The Chronicles of Money, Politics, and Election 2012: The Year of the Billionaire?

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Here's a recap of Public Campaign and Public Campaign Action Fund's (PCAF) work from January 20 through March 9, 2012.

  • Keystone co-opt? The Senate voted yesterday on an amendment that would have fast-tracked the controversial Keystone XL pipeline. Supporters of the amendment raked in a huge amount of Big Oil campaign cash. The measure was defeated, but Big Oil money made it very close. And earlier this year, 44 Senators wrote a letter to Pres. Obama urging him to go forward with the Keystone pipeline. Not surpringly, they got a whole lot of Big Oil money.
  • Romney a slut for coal money??? Given his, ahem, less than forceful response to Rush Limbaugh's hateful words last week, one would think that Mitt Romney is more or less on board with the use of four letter words. Well, not when it's "coal." And not when he's gotten so much campaign cash from the coal industry.
  • The new normal. President Obama recently reached his 100th fundraiser for this election cycle. Given the fastly rising cost of running for office, this kind of fundraising will continue from the President all the way down to Congress.
  • Big money v. democracy and Montana v. Supreme Court. Here's an editorial memo from PCAF detailing the rise of the individual wealth funding the super PACs, and what the developments in Montana might mean for our democracy. And one of those billionaire funders, Sheldon Adelson, a true champion of campaign finance reform (is there a sarcasm emoticon???), claims that he's “against very wealthy people attempting to or influencing elections.” Well, Sheldon, do something about it.
  • "Politicians here...get your politicians here!" PCAF's David Donnelly responded to an absurd New York Times article entitled: “A Better Way to Buy Politicians.” This sounds crazy, but we don't think politicians should be bought in any way, shape, or form.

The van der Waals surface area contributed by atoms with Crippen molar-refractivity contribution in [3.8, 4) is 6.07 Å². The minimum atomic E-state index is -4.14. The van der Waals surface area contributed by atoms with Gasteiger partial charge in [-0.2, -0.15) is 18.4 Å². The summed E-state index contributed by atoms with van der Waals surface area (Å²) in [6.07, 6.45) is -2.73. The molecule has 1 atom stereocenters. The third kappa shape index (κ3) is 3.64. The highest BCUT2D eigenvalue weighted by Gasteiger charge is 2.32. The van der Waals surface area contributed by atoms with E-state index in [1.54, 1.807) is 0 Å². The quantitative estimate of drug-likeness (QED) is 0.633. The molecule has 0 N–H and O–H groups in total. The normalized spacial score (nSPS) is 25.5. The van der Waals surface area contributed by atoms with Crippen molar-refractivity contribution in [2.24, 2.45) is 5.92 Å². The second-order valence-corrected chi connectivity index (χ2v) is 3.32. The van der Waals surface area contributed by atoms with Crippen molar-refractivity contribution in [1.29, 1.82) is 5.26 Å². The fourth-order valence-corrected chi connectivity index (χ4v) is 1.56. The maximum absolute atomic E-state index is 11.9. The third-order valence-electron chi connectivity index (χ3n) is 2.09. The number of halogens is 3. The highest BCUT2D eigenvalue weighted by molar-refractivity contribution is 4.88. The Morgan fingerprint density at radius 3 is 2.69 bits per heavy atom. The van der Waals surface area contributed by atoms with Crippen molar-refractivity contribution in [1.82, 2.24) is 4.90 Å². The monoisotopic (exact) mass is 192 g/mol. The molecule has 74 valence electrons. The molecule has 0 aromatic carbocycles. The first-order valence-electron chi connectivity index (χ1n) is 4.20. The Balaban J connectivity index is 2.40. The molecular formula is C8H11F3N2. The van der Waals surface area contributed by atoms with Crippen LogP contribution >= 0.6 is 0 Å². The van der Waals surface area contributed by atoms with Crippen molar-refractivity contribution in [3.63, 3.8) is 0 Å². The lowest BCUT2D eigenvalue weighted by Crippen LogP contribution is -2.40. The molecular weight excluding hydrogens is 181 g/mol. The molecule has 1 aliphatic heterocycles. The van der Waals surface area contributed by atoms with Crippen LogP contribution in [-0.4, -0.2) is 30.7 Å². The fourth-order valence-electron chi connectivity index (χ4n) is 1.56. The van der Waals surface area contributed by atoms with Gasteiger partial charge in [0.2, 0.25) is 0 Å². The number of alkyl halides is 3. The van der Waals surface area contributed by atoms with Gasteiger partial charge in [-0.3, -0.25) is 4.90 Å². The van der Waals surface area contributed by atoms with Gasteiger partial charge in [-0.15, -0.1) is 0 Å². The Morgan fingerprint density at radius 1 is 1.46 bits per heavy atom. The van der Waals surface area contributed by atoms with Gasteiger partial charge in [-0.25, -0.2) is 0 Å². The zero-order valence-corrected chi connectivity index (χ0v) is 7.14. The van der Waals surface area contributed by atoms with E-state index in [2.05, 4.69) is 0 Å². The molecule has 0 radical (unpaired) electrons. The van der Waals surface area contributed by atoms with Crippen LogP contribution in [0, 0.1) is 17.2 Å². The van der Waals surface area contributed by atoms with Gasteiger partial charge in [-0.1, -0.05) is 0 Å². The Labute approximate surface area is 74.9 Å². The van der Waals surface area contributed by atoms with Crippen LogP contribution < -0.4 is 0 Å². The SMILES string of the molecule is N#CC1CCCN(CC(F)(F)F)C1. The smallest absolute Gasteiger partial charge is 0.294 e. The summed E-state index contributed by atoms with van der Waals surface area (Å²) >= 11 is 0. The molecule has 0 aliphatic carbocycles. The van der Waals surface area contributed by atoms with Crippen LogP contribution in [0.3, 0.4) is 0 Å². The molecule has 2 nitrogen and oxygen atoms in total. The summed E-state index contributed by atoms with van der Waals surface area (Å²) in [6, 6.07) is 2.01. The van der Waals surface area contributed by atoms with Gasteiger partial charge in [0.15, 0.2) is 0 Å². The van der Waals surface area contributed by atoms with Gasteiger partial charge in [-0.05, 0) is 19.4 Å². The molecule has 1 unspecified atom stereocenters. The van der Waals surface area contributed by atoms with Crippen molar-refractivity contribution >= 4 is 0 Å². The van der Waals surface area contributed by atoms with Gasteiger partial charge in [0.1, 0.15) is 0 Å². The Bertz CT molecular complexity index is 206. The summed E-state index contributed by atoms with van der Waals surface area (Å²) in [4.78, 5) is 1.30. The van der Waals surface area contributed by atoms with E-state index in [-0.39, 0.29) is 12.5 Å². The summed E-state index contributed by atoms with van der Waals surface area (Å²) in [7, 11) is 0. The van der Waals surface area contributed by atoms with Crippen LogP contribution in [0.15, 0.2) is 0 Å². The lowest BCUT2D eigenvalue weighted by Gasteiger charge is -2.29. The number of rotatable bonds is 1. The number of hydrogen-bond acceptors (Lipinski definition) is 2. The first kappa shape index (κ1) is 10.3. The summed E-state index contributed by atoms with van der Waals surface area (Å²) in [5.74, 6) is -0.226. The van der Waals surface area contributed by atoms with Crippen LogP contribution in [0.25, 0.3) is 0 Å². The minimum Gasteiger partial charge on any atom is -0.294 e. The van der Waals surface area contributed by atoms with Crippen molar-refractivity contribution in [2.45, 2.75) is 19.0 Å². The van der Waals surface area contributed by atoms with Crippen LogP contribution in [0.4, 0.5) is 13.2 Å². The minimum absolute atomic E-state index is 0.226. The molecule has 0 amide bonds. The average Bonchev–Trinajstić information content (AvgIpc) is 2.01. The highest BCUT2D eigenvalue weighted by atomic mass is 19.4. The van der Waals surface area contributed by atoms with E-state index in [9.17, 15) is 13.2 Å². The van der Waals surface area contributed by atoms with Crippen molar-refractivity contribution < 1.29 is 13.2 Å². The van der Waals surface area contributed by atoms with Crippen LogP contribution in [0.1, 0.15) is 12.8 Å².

• It's only a conflict of interest when the other guys do it. Sen. Mike Enzi (R-Wyo.) sent a letter to President Obama raising questions about the possible conflict of interest coming from the decision to allow cabinet secretaries like Kathleen Sebelius to appear at events held by the Obama-aligned super PAC and attended by the committee’s big donors. He has a point, but he does the same thing every day.
  • Just another day at the office for Rep. Jeb Hensarling. Take Wall Street money. Check! Bash Wall Street reform. Check!
  • Right on! Rep. Chellie Pingree (D-Maine) speaks out against the U.S. Supreme Court's Citizens United decision and advocates for the Fair Elections Now Act.
  • Taking stock of Congress' ties to the security and investment industry. With the passage of the STOCK ACT last month, our friends at detail security and investment donations to members of Congress.
  • A problem this big requires some presidential muscle. Public Campaign issued this press release urging President Obama to provide a muscular plan to save our ailing democracy.
  • Maine became the first state in the nation to adopt a Clean Elections law. This op-ed shows just why it's so valuable.
  • Up is down. PCAF responded to Karl Rove, whose PAC, Crossroads GPS criticized “an economic ecosystem where participants are rewarded not for what they know, but for who they know; a lucrative spoils system.” In a memo, they call Washington “a financially hollow economy” built on “business deals pushed by political donors and lobbyists.”
  • A pirate's bounty. House Majority Leader Eric Cantor (R-Va.) and his leadership PAC received at least $45,250 in contributions from supporters of the Stop Online Piracy Act (SOPA) and the Protect IP Act (PIPA) in the last three months of 2011, according to preliminary analysis of newly-released FEC filings by Public Campaign Action Fund.
  • Newt Gingrich's super PAC isn't only the one benefitting from the Adelson family fortune. House Speaker Boehner has seen some love too.
  • In late January, PCAF lauded the agreement between Massachusetts candidates, Sen. Scott Brown (R) and Elizabeth Warren (D), to limit the influence of outside money.
  • One small step, but much more is needed. After President Obama's State of the Union address, Public Campaign offered this response.

As always, be sure to keep up with all the latest news on money-in-politics. Here's a link to our daily clips.

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